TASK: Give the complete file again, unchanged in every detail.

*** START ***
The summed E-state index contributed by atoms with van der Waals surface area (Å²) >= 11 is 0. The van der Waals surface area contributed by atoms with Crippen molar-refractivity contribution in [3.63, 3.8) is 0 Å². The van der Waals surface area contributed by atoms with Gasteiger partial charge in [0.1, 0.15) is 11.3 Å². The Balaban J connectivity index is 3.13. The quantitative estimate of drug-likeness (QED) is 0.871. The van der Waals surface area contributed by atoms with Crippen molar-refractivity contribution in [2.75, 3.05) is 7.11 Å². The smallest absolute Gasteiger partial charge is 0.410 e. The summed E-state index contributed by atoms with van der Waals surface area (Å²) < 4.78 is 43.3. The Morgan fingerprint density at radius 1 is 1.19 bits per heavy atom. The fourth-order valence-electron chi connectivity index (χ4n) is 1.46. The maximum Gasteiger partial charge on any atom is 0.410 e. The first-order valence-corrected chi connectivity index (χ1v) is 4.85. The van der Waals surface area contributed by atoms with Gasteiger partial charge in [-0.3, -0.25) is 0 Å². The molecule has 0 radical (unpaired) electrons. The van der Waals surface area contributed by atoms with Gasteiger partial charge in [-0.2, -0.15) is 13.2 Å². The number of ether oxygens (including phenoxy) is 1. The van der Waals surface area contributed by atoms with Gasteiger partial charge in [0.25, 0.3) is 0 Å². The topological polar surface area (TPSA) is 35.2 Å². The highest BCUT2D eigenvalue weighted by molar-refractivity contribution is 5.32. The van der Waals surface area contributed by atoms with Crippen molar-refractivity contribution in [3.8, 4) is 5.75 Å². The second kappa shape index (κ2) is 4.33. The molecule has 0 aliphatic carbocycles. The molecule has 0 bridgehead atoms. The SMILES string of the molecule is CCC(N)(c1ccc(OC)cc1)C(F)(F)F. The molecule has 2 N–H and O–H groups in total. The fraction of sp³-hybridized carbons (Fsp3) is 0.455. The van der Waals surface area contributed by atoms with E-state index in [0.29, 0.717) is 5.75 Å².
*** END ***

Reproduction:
The summed E-state index contributed by atoms with van der Waals surface area (Å²) >= 11 is 0. The van der Waals surface area contributed by atoms with Crippen molar-refractivity contribution in [3.63, 3.8) is 0 Å². The van der Waals surface area contributed by atoms with Gasteiger partial charge in [0.1, 0.15) is 11.3 Å². The Balaban J connectivity index is 3.13. The quantitative estimate of drug-likeness (QED) is 0.871. The van der Waals surface area contributed by atoms with Crippen molar-refractivity contribution in [2.75, 3.05) is 7.11 Å². The smallest absolute Gasteiger partial charge is 0.410 e. The summed E-state index contributed by atoms with van der Waals surface area (Å²) < 4.78 is 43.3. The Morgan fingerprint density at radius 1 is 1.19 bits per heavy atom. The fourth-order valence-electron chi connectivity index (χ4n) is 1.46. The maximum Gasteiger partial charge on any atom is 0.410 e. The first-order valence-corrected chi connectivity index (χ1v) is 4.85. The van der Waals surface area contributed by atoms with Gasteiger partial charge in [-0.3, -0.25) is 0 Å². The molecule has 0 radical (unpaired) electrons. The van der Waals surface area contributed by atoms with Gasteiger partial charge in [-0.2, -0.15) is 13.2 Å². The number of ether oxygens (including phenoxy) is 1. The van der Waals surface area contributed by atoms with Gasteiger partial charge in [0.25, 0.3) is 0 Å². The topological polar surface area (TPSA) is 35.2 Å². The highest BCUT2D eigenvalue weighted by molar-refractivity contribution is 5.32. The van der Waals surface area contributed by atoms with Crippen molar-refractivity contribution in [3.8, 4) is 5.75 Å². The second kappa shape index (κ2) is 4.33. The molecule has 0 aliphatic carbocycles. The molecule has 0 bridgehead atoms. The SMILES string of the molecule is CCC(N)(c1ccc(OC)cc1)C(F)(F)F. The molecule has 2 N–H and O–H groups in total. The fraction of sp³-hybridized carbons (Fsp3) is 0.455. The van der Waals surface area contributed by atoms with E-state index in [0.29, 0.717) is 5.75 Å².